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Open Access

Information and resources about open access (OA), including OA specific tools and types of OA.

General OA Resources

Preprint Servers and OA Databases

Preprints: A preprint is an open access version of a paper posted on a public server prior to formal peer review. 

  • arXiv - preprints include computer science
  • medRxiv (health sciences)
  • SocArXiv - preprint server for social sciences
  • PsyArXiv - preprint server for psychology

For more information on preprint servers, see our blog post on finding the right place for your preprints (internal LANL users only).

Open Educational Resources and Open Source Programs

Open Educational Resources (OER) are "teaching and learning materials that you may freely use and reuse at no cost, and without needing to ask permission" (OER Commons's About page).

Open Source Programs are "software with source code that anyone can inspect, modify, and enhance" (What is open source software?).

The open lock symbol of open access.What is open access?

Open access (OA), also known as public access, is a type of unrestricted access to scholarly publications that is online, free of charge to everyone and has limited copyright and licensing restrictions. Open access publications and policies have seen substantial growth amongst institutions, publishers and funders in recent years.

Here are some of the benefits authors get from publishing OA:

  • Increased dissemination and visibility.
  • Increased impact.
  • Contribute to the public good.
  • Fulfill funder requirements.
  • Authors retain rights.

What kinds of open access are there?

There are several different kinds of open access. The most common are green and gold. Green OA is where publishers allow authors to archive both the pre-print and post-print version of their article; this can be on a pre-print sever such as arXiv, or an institutional repository such as Los Alamos Authors or Los Alamos Research Online. Gold OA is where publishers, typically after payment of an additional fee known as an Article Processing Charge (APC), make the article immediately accessible online in its final published form. However, not all OA journals charge an APC for gold OA, and some journals will waive the APC for researchers in certain circumstances.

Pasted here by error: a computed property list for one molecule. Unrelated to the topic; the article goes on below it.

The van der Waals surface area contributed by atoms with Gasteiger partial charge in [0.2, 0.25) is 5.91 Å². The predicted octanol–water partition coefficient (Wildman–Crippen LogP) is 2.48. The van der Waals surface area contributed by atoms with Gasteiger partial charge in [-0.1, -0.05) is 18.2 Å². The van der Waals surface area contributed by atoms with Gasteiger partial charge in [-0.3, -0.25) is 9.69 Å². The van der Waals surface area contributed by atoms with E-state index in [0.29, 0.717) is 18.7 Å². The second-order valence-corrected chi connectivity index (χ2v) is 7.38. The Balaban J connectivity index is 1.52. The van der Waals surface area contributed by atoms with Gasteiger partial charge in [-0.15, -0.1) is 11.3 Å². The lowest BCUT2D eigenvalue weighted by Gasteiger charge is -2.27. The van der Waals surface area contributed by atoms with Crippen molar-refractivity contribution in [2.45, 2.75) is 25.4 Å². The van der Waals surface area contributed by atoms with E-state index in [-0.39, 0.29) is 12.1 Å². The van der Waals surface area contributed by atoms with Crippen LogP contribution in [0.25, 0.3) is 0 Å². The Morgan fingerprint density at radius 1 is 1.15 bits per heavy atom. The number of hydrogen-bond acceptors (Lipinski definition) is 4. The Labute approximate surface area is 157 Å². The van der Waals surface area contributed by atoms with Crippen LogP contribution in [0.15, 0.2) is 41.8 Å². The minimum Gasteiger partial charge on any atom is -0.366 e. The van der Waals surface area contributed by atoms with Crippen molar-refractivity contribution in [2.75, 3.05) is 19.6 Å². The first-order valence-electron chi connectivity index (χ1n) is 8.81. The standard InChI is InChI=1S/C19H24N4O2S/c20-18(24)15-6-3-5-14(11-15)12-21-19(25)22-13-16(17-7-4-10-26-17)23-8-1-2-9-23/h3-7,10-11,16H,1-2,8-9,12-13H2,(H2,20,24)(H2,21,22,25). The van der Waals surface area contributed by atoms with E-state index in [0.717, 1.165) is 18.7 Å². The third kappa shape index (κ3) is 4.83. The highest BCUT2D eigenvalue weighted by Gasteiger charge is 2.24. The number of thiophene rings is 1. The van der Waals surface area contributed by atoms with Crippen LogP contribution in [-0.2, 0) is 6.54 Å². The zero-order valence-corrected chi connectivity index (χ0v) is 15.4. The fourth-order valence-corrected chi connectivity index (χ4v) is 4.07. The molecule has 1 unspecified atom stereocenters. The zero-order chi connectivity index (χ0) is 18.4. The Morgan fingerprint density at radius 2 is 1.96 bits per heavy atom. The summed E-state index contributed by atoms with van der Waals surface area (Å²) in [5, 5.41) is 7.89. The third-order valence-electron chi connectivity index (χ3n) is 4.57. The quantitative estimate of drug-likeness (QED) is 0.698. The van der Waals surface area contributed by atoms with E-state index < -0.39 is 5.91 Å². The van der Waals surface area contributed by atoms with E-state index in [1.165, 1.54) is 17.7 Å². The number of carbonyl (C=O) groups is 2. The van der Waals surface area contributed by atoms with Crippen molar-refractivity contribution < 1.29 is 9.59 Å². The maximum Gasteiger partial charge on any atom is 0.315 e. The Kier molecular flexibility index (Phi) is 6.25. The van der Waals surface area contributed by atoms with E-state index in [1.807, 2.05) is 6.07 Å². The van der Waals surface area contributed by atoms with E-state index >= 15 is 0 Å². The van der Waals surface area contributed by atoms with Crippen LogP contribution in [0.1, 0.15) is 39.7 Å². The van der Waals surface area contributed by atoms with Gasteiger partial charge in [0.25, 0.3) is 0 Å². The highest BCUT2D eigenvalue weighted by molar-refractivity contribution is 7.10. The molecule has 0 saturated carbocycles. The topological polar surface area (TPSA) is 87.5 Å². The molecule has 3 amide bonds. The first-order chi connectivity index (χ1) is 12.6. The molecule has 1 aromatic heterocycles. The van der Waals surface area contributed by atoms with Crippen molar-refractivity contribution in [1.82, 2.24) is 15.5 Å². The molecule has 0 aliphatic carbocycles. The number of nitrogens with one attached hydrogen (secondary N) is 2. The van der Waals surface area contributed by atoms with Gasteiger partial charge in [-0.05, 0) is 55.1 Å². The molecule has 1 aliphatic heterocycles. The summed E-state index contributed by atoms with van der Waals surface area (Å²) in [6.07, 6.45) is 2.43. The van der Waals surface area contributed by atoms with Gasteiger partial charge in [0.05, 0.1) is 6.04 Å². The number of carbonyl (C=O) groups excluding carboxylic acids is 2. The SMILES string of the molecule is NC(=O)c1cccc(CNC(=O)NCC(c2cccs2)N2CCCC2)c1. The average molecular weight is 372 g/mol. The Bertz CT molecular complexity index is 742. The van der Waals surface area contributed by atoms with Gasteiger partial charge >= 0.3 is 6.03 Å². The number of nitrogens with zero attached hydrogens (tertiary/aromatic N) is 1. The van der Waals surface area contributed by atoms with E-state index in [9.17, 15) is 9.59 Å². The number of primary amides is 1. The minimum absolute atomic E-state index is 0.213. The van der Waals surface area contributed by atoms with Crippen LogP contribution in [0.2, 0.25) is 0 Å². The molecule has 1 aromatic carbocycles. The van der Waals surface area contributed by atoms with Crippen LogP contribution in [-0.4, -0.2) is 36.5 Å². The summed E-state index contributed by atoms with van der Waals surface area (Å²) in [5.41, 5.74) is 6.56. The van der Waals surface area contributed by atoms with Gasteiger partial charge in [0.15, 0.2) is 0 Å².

Other forms of OA include:

  • Blue: publishers allow authors to archive the post-print, i.e final post-refereed draft.
  • Yellow: publishers allow authors to archive the pre-print, i.e. pre-refereed draft.
  • Diamond/Platinum: an experimental form of OA where there is no APC for gold-level access, and peer review and editing are done on a volunteer basis, as opposed to a traditional publishing house model.

Where can I learn more about open access?

Peter Suber's Open Access is a primer for understanding OA. The book is available as an open access monograph and is updated on a regular basis.

The Directory of Open Access Journals (DOAJ) is the main directory for OA journals and is often transparent about the process of adding journals that meet their standards of open access and how they maintain a reputable collection of titles. The Directory of Open Access Books does the same for monographs, although it is not updated as often as the DOAJ.

SHERPA's OA services include information on publishers' copyright & archiving policies, including their OA policies, and access to links to OA-compliant repositories.

Springer's What Is Open Access? page provides a walkthrough of OA, including explaining article processing charges (APC), Creative Commons licensing, and where OA funding comes from.

What is the Department of Energy's OA policy?